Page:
2. Less teacher talk, more student talk.

Who has not struggled to some extent with limiting teacher talk or allowing for sufficient thinking time at some point in their career? Cooperative learning strategies put the students at the very centre of the learning process and provide opportunities for quality thinking time while practising the target language.

3. Individual accountability.

Unlike informally assigned groups, where very often some students do all the work while others do little or even none for various reasons, the strategies used in the cooperative classroom are structured so that no student can coast on the efforts of others. Every student in a cooperative team is responsible for his/her own contributions to the group and learning gains. The students engaged in Think-Pair-Share, for example, need to rely on each other to carry out the task:


  • The students work individually on a question or activity before pairing up.
  • Pair shares responses and reaches a consensus.
  • Pairs share with the class.
    (Think-Pair-Square is an alternative strategy in which pairs check with the group of 4 before reporting back to the rest of the class.)

4. Equal participation.

All the students become involved in the learning process no matter their language level. Indeed, each student is encouraged to make unique contributions based on their interests and motivations, which will at the same time assist in developing interpersonal skills that can benefit communication with others. In Roundtable, it is the addition of the students’ contributions that will be reported to the whole class:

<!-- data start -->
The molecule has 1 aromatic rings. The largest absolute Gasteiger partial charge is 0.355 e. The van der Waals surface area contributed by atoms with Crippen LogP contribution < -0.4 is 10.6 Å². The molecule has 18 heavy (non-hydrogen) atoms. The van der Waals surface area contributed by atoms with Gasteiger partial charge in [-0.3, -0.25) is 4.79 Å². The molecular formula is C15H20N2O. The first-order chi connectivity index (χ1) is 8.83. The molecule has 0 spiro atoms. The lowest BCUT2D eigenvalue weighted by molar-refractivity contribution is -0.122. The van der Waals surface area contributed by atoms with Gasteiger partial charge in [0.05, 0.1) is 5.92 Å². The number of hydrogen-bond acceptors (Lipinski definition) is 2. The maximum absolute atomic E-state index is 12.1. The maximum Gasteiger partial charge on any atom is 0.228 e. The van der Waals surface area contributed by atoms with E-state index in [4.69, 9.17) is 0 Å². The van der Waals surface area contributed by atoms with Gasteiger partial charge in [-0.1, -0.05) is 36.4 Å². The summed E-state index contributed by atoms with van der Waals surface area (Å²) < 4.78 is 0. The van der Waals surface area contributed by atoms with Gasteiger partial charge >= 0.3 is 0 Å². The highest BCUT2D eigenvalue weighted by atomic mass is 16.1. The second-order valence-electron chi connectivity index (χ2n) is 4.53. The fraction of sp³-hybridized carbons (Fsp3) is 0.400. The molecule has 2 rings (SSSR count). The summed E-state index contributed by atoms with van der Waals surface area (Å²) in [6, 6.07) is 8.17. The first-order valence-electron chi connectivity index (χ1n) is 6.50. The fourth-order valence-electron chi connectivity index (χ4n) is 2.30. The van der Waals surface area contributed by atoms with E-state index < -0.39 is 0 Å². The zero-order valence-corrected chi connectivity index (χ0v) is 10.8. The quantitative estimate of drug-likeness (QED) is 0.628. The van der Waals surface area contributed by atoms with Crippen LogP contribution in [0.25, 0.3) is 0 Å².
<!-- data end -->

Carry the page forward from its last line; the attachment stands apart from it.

• The teacher poses a question/activity.
  • The students take turns to write answers down.
  • It may be sequential, with one paper being passed over, or simultaneous, with four papers going around at the same time.
  • Teacher calls a number 1-4.

5. Sink or swim!

In cooperative teams the success of each member of the group depends on the success of the whole team. Apart from making sure each student does well, this positive interdependence also requires that the students make sure they can understand each other during the task, so communication strategies that allow them to speak and listen for understanding become the most relevant.

Of course, our ultimate goal is to improve the linguistic competence of each and every one of our students, who should be able to read, write, listen and speak independently in a variety of contexts and for multiple purposes. Devoting classroom time to cooperative work, though, will certainly help to promote a rich, communicative and interactive environment based on differentiation and equal participation, an environment in which the students are assessed both individually and as a team as they work together towards the same goal.

It takes time to set up a cooperative classroom that works, and strategies should be introduced little by little, but in my experience it’s not only worth it but a much better way to respond to so many of the challenges we face in the language classroom on a daily basis.